The in situ electric field in the peripheral nerve of the skin is investigated to discuss the selective stimulation of nerve fibres. Coaxial planar electrodes with and without intra-epidermal needle tip were considered as electrodes of a stimulator. From electromagnetic analysis, the tip depth of the intra-epidermal electrode should be larger than the thickness of the stratum corneum, the electrical conductivity of which is much lower than the remaining tissue. The effect of different radii of the outer ring electrode on the in situ electric field is marginal. The minimum threshold in situ electric field (rheobase) for free nerve endings is estimated to be 6.3 kV m-1. The possible volume for electrostimulation, which can be obtained from the in situ electric field distribution, becomes deeper and narrower with increasing needle depth, suggesting that possible stimulation sites may be controlled by changing the needle depth. The injection current amplitude should be adjusted when changing the needle depth because the peak field strength also changes. This study shows that intra-epidermal electrical stimulation can achieve stimulation of small fibres selectively, because Aβ-, Aδ-, and C-fibre terminals are located at different depths in the skin.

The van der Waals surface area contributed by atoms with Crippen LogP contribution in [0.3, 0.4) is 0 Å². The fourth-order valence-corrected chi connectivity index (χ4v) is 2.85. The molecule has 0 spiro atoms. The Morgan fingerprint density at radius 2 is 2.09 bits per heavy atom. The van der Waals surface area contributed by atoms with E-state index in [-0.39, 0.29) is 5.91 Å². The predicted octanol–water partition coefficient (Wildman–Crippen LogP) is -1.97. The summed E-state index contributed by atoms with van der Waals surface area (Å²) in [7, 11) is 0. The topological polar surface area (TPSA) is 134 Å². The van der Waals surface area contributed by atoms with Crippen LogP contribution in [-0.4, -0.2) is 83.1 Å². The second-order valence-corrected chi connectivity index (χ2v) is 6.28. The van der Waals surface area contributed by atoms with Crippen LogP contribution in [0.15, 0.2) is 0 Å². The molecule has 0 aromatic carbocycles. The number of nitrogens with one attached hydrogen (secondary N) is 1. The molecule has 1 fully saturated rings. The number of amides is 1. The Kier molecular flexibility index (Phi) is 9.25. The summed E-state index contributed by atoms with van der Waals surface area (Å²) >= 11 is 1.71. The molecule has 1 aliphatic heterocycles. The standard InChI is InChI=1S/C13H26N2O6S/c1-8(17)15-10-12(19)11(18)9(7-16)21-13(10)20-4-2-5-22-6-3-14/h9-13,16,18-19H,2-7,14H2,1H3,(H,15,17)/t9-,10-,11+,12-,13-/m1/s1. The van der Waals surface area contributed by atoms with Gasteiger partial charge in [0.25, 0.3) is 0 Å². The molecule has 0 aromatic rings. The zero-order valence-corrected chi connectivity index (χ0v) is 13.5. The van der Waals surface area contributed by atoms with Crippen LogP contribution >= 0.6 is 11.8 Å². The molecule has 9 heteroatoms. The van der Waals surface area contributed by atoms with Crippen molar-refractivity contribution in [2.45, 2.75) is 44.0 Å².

- characteristics of electrodes
- Electrical dosimetry
- small fibres
- threshold of electrostimulation